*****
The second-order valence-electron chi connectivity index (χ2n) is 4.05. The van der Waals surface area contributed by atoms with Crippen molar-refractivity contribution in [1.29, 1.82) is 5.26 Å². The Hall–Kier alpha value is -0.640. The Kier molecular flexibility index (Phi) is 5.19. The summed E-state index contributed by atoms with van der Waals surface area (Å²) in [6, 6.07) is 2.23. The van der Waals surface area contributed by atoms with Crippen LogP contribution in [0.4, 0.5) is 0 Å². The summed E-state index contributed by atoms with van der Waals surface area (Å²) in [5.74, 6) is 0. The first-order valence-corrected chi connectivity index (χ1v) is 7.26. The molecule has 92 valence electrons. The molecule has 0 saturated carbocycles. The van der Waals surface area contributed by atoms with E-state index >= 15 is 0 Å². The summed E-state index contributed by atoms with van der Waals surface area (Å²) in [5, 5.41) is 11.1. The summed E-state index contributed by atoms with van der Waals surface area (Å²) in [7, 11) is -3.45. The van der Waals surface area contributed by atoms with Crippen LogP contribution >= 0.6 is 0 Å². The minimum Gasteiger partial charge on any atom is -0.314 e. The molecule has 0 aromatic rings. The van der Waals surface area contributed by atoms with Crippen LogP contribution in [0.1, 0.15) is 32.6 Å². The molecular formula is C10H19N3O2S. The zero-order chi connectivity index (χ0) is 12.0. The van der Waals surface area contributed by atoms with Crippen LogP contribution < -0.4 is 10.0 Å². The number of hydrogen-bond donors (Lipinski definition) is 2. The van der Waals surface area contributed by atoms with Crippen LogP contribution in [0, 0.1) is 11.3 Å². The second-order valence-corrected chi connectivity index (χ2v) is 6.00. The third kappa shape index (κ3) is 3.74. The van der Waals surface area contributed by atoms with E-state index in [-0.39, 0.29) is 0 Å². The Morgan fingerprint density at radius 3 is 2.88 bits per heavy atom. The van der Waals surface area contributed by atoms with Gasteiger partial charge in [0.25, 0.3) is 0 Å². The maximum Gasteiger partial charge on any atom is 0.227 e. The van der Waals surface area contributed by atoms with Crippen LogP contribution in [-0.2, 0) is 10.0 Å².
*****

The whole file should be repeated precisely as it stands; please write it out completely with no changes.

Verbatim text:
The second-order valence-electron chi connectivity index (χ2n) is 4.05. The van der Waals surface area contributed by atoms with Crippen molar-refractivity contribution in [1.29, 1.82) is 5.26 Å². The Hall–Kier alpha value is -0.640. The Kier molecular flexibility index (Phi) is 5.19. The summed E-state index contributed by atoms with van der Waals surface area (Å²) in [6, 6.07) is 2.23. The van der Waals surface area contributed by atoms with Crippen LogP contribution in [0.4, 0.5) is 0 Å². The summed E-state index contributed by atoms with van der Waals surface area (Å²) in [5.74, 6) is 0. The first-order valence-corrected chi connectivity index (χ1v) is 7.26. The molecule has 92 valence electrons. The molecule has 0 saturated carbocycles. The van der Waals surface area contributed by atoms with E-state index >= 15 is 0 Å². The summed E-state index contributed by atoms with van der Waals surface area (Å²) in [5, 5.41) is 11.1. The summed E-state index contributed by atoms with van der Waals surface area (Å²) in [7, 11) is -3.45. The van der Waals surface area contributed by atoms with Crippen LogP contribution >= 0.6 is 0 Å². The minimum Gasteiger partial charge on any atom is -0.314 e. The molecule has 0 aromatic rings. The van der Waals surface area contributed by atoms with Crippen LogP contribution in [0.1, 0.15) is 32.6 Å². The molecular formula is C10H19N3O2S. The zero-order chi connectivity index (χ0) is 12.0. The van der Waals surface area contributed by atoms with Crippen LogP contribution < -0.4 is 10.0 Å². The number of hydrogen-bond donors (Lipinski definition) is 2. The van der Waals surface area contributed by atoms with Crippen LogP contribution in [0, 0.1) is 11.3 Å². The second-order valence-corrected chi connectivity index (χ2v) is 6.00. The third kappa shape index (κ3) is 3.74. The van der Waals surface area contributed by atoms with E-state index in [-0.39, 0.29) is 0 Å². The Morgan fingerprint density at radius 3 is 2.88 bits per heavy atom. The van der Waals surface area contributed by atoms with Gasteiger partial charge in [0.25, 0.3) is 0 Å². The maximum Gasteiger partial charge on any atom is 0.227 e. The van der Waals surface area contributed by atoms with Crippen LogP contribution in [-0.2, 0) is 10.0 Å².